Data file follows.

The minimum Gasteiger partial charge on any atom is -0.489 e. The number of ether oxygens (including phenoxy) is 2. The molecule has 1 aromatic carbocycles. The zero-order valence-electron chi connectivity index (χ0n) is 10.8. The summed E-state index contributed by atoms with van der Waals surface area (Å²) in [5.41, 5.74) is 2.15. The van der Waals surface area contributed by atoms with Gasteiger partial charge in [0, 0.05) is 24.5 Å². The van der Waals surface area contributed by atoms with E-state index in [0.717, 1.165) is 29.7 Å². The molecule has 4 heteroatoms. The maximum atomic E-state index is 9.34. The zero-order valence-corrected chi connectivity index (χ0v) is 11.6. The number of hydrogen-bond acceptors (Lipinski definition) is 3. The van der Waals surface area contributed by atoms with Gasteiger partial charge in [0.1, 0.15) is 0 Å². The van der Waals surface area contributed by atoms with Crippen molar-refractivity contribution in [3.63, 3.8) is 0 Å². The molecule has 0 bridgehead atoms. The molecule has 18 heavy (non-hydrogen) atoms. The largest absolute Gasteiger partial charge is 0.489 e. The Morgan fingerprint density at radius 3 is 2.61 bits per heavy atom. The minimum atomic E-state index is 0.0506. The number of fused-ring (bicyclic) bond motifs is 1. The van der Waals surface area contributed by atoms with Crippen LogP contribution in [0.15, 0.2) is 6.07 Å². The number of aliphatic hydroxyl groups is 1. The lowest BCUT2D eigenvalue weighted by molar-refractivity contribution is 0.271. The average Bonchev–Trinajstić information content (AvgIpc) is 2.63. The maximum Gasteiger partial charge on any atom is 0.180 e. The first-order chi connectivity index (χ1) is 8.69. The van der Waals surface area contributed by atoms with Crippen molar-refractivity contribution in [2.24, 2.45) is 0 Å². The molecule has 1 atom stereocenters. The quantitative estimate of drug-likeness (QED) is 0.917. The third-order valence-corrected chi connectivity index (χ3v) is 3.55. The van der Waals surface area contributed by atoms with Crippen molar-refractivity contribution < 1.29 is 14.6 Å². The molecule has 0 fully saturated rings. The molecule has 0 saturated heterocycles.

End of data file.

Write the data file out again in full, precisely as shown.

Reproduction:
The minimum Gasteiger partial charge on any atom is -0.489 e. The number of ether oxygens (including phenoxy) is 2. The molecule has 1 aromatic carbocycles. The zero-order valence-electron chi connectivity index (χ0n) is 10.8. The summed E-state index contributed by atoms with van der Waals surface area (Å²) in [5.41, 5.74) is 2.15. The van der Waals surface area contributed by atoms with Gasteiger partial charge in [0, 0.05) is 24.5 Å². The van der Waals surface area contributed by atoms with E-state index in [0.717, 1.165) is 29.7 Å². The molecule has 4 heteroatoms. The maximum atomic E-state index is 9.34. The zero-order valence-corrected chi connectivity index (χ0v) is 11.6. The number of hydrogen-bond acceptors (Lipinski definition) is 3. The van der Waals surface area contributed by atoms with Gasteiger partial charge in [0.1, 0.15) is 0 Å². The van der Waals surface area contributed by atoms with Crippen molar-refractivity contribution in [3.63, 3.8) is 0 Å². The molecule has 0 bridgehead atoms. The molecule has 18 heavy (non-hydrogen) atoms. The largest absolute Gasteiger partial charge is 0.489 e. The Morgan fingerprint density at radius 3 is 2.61 bits per heavy atom. The minimum atomic E-state index is 0.0506. The number of fused-ring (bicyclic) bond motifs is 1. The van der Waals surface area contributed by atoms with Crippen LogP contribution in [0.15, 0.2) is 6.07 Å². The number of aliphatic hydroxyl groups is 1. The lowest BCUT2D eigenvalue weighted by molar-refractivity contribution is 0.271. The average Bonchev–Trinajstić information content (AvgIpc) is 2.63. The maximum Gasteiger partial charge on any atom is 0.180 e. The first-order chi connectivity index (χ1) is 8.69. The van der Waals surface area contributed by atoms with Crippen molar-refractivity contribution in [2.24, 2.45) is 0 Å². The molecule has 1 atom stereocenters. The quantitative estimate of drug-likeness (QED) is 0.917. The third-order valence-corrected chi connectivity index (χ3v) is 3.55. The van der Waals surface area contributed by atoms with Crippen molar-refractivity contribution < 1.29 is 14.6 Å². The molecule has 0 fully saturated rings. The molecule has 0 saturated heterocycles.